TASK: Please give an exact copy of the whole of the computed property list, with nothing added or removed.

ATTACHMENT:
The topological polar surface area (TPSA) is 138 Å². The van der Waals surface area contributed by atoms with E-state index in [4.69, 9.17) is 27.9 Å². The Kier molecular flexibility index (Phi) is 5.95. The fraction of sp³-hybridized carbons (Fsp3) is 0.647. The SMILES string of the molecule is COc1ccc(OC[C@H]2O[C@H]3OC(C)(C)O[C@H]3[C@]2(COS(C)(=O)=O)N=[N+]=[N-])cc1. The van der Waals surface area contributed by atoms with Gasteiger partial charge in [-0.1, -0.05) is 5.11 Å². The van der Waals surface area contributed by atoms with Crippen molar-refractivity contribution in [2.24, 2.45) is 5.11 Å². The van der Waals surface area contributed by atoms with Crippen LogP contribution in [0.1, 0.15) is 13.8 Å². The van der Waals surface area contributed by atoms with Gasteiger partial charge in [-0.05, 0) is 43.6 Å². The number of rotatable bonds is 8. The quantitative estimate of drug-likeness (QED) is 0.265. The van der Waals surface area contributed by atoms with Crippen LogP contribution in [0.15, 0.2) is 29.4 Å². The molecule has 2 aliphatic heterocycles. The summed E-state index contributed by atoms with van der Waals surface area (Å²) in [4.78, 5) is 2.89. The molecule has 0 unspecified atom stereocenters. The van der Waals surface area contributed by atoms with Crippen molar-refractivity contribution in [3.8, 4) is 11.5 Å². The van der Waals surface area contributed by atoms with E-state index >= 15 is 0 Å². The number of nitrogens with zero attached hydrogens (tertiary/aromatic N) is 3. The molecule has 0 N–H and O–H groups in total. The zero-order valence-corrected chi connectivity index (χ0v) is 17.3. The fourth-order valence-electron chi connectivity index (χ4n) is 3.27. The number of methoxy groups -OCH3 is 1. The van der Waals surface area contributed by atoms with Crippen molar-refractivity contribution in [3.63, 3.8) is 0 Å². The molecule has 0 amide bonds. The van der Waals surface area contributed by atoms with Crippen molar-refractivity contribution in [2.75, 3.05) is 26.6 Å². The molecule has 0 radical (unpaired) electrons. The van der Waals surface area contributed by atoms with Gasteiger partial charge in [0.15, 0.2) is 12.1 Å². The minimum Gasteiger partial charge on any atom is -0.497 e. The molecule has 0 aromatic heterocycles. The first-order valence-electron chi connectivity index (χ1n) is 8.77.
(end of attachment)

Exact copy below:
The topological polar surface area (TPSA) is 138 Å². The van der Waals surface area contributed by atoms with E-state index in [4.69, 9.17) is 27.9 Å². The Kier molecular flexibility index (Phi) is 5.95. The fraction of sp³-hybridized carbons (Fsp3) is 0.647. The SMILES string of the molecule is COc1ccc(OC[C@H]2O[C@H]3OC(C)(C)O[C@H]3[C@]2(COS(C)(=O)=O)N=[N+]=[N-])cc1. The van der Waals surface area contributed by atoms with Gasteiger partial charge in [-0.1, -0.05) is 5.11 Å². The van der Waals surface area contributed by atoms with Crippen molar-refractivity contribution in [2.24, 2.45) is 5.11 Å². The van der Waals surface area contributed by atoms with Crippen LogP contribution in [0.1, 0.15) is 13.8 Å². The van der Waals surface area contributed by atoms with Gasteiger partial charge in [-0.05, 0) is 43.6 Å². The number of rotatable bonds is 8. The quantitative estimate of drug-likeness (QED) is 0.265. The van der Waals surface area contributed by atoms with Crippen LogP contribution in [0.15, 0.2) is 29.4 Å². The molecule has 2 aliphatic heterocycles. The summed E-state index contributed by atoms with van der Waals surface area (Å²) in [4.78, 5) is 2.89. The molecule has 0 unspecified atom stereocenters. The van der Waals surface area contributed by atoms with Crippen molar-refractivity contribution in [3.8, 4) is 11.5 Å². The van der Waals surface area contributed by atoms with E-state index >= 15 is 0 Å². The number of nitrogens with zero attached hydrogens (tertiary/aromatic N) is 3. The molecule has 0 N–H and O–H groups in total. The zero-order valence-corrected chi connectivity index (χ0v) is 17.3. The fourth-order valence-electron chi connectivity index (χ4n) is 3.27. The number of methoxy groups -OCH3 is 1. The van der Waals surface area contributed by atoms with Crippen molar-refractivity contribution in [3.63, 3.8) is 0 Å². The molecule has 0 amide bonds. The van der Waals surface area contributed by atoms with Crippen molar-refractivity contribution in [2.75, 3.05) is 26.6 Å². The molecule has 0 radical (unpaired) electrons. The van der Waals surface area contributed by atoms with Gasteiger partial charge in [0.15, 0.2) is 12.1 Å². The minimum Gasteiger partial charge on any atom is -0.497 e. The molecule has 0 aromatic heterocycles. The first-order valence-electron chi connectivity index (χ1n) is 8.77.